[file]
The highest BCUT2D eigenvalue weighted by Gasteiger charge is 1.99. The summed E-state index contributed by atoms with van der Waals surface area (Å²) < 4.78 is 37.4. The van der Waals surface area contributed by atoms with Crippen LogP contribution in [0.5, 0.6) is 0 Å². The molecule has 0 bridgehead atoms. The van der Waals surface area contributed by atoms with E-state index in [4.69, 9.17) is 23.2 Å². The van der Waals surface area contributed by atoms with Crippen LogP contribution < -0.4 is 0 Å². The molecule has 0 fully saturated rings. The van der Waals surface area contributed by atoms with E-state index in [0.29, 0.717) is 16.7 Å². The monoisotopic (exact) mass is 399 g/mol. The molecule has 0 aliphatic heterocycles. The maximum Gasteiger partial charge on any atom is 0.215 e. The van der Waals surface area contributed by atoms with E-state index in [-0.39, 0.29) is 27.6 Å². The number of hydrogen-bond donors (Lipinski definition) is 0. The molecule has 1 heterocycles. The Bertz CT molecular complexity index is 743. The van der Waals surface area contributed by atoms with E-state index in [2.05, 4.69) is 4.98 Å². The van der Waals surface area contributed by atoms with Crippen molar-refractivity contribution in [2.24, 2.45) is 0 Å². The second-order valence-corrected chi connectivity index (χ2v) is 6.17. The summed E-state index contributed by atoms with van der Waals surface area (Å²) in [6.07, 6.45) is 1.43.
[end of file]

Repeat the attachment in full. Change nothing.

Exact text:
The highest BCUT2D eigenvalue weighted by Gasteiger charge is 1.99. The summed E-state index contributed by atoms with van der Waals surface area (Å²) < 4.78 is 37.4. The van der Waals surface area contributed by atoms with Crippen LogP contribution in [0.5, 0.6) is 0 Å². The molecule has 0 bridgehead atoms. The van der Waals surface area contributed by atoms with E-state index in [4.69, 9.17) is 23.2 Å². The van der Waals surface area contributed by atoms with Crippen LogP contribution < -0.4 is 0 Å². The molecule has 0 fully saturated rings. The van der Waals surface area contributed by atoms with E-state index in [0.29, 0.717) is 16.7 Å². The monoisotopic (exact) mass is 399 g/mol. The molecule has 0 aliphatic heterocycles. The maximum Gasteiger partial charge on any atom is 0.215 e. The van der Waals surface area contributed by atoms with E-state index in [-0.39, 0.29) is 27.6 Å². The number of hydrogen-bond donors (Lipinski definition) is 0. The molecule has 1 heterocycles. The Bertz CT molecular complexity index is 743. The van der Waals surface area contributed by atoms with E-state index in [2.05, 4.69) is 4.98 Å². The van der Waals surface area contributed by atoms with Crippen molar-refractivity contribution in [2.24, 2.45) is 0 Å². The second-order valence-corrected chi connectivity index (χ2v) is 6.17. The summed E-state index contributed by atoms with van der Waals surface area (Å²) in [6.07, 6.45) is 1.43.